It was an ugly session for the bulls in the stock market today. The S&P 500 shed 1.75%, after falling 2% on Tuesday thanks to a late-session decline.
After a bottom-to-top rally of roughly 35%, investors have to be open-minded about a pullback. In fact, under the right circumstances, a pullback can even be healthy. But given the novel coronavirus outbreak, this has been anything but normal.
The question now becomes, how deep and how prolonged of a pullback do we get, and can the bears maintain any momentum?
The Big Wigs Talk
There was a lot of attention on Warren Buffett earlier this month, as investors looked to the Oracle of Omaha for some direction. He was a letdown for the bulls, staying conservative with his investments and seeming relatively downbeat about the situation.
Others heavy hitters are also dishing out a dose of reality — something the market has been immune to thus far. Stanley Druckenmiller said, “the risk-reward for equity is maybe as bad as I’ve seen it in my career.” He argued that given the circumstances, stock valuations are too high.
David Tepper echoed similar concerns, saying this is the second most-overvalued market he has ever seen. The first came during the dot-com bubble, which doesn’t exactly instill confidence. He argued that big tech — like Amazon (NASDAQ:AMZN) and Facebook (NASDAQ:FB) — look fully valued.
Finally he said, “There might have been a bottom put in … but that doesn’t mean you can’t fall significantly from these levels.”
Last but certainly not least, we heard from Federal Reserve Board Chair Jerome Powell. Among other things, Powell warned of the potential for lasting economic damage without the proper stimulus. He added that more will need to be done — both from the Fed and from Congress.
He also said the Fed is not prepared to move to a negative interest rate environment. Powell added, “While the economic response has been both timely and appropriately large, it may not be the final chapter, given that the path ahead is both highly uncertain and subject to significant downside risks.”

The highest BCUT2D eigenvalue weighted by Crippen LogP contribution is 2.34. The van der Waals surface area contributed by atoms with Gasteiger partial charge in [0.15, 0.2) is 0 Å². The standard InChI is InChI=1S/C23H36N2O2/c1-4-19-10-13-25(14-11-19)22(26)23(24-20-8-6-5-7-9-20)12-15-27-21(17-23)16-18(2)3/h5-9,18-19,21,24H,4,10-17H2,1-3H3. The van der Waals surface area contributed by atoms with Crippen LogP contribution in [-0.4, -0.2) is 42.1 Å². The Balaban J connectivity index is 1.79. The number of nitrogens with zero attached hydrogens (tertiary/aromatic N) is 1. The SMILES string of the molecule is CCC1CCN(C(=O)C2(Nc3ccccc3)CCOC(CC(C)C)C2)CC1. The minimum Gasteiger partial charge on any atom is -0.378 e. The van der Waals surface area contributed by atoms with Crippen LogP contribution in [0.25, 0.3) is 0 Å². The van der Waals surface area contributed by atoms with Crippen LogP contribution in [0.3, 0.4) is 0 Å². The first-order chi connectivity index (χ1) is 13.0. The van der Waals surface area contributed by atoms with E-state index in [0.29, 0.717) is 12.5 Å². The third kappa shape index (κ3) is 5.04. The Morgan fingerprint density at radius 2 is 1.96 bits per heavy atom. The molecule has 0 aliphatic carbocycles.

Movers in the Stock Market Today
Disney (NYSE:DIS) will tap the debt market with $11 billion in various debt offerings. Working with several banks, Disney will sell $1.5 billion in 1.75% notes due 2026, $1 billion in 2.2% notes due 2028 and $2.5 billion in 2.65% notes due 2031. The other $6 billion in notes are due in 20 to 40 years, paying between 3.5% to 3.8%.
Used car prices dropped 34% in April and Hertz (NYSE:HTZ) could play a role in that number decreasing further. Whether the company is pressured into bankruptcy or not, Hertz will be forced to sell part of its fleet. Doing so will add more supply to the used car market and likely further hurt pricing. The development has Cars.com (NYSE:CARS), Carvana (NYSE:CVNA) and Avis Budget Group (NASDAQ:CAR) on watch.
More rumors are swirling that J.C. Penney (NYSE:JCP) will file for bankruptcy — possibly as soon as Friday. The company is trying to secure $450 million in financing from lenders. If it’s able to do this, J.C. Penney may be able to draw $225 million right away, receiving the second half of the loan if it can hit certain milestones.
Another potential bankruptcy is looming, this time with Intelsat (NYSE:I). The company is down almost 20% after reports of a Chapter 11 filing that could happen as soon as tonight. Intelsat skipped interest payments on some of its debt last month, while its bonds are reaching record lows.
Tesla (NASDAQ:TSLA) shares were down about 2.3% in the stock market today, following its ongoing drama. Its Fremont facility restarted production despite orders from Alameda County. However, shares are climbing after hours on news CEO Elon Musk received the county’s green light. His plant can reopen as long as it follows certain safety protocols.
Uber (NYSE:UBER) and GrubHub (NYSE:GRUB) continue working toward a deal. The latest offer reportedly values GRUB around $60 per share and the deal near $6 billion.
Bret Kenwell is the manager and author of Future Blue Chips and is on Twitter @BretKenwell. As of this writing, Kenwell is long DIS.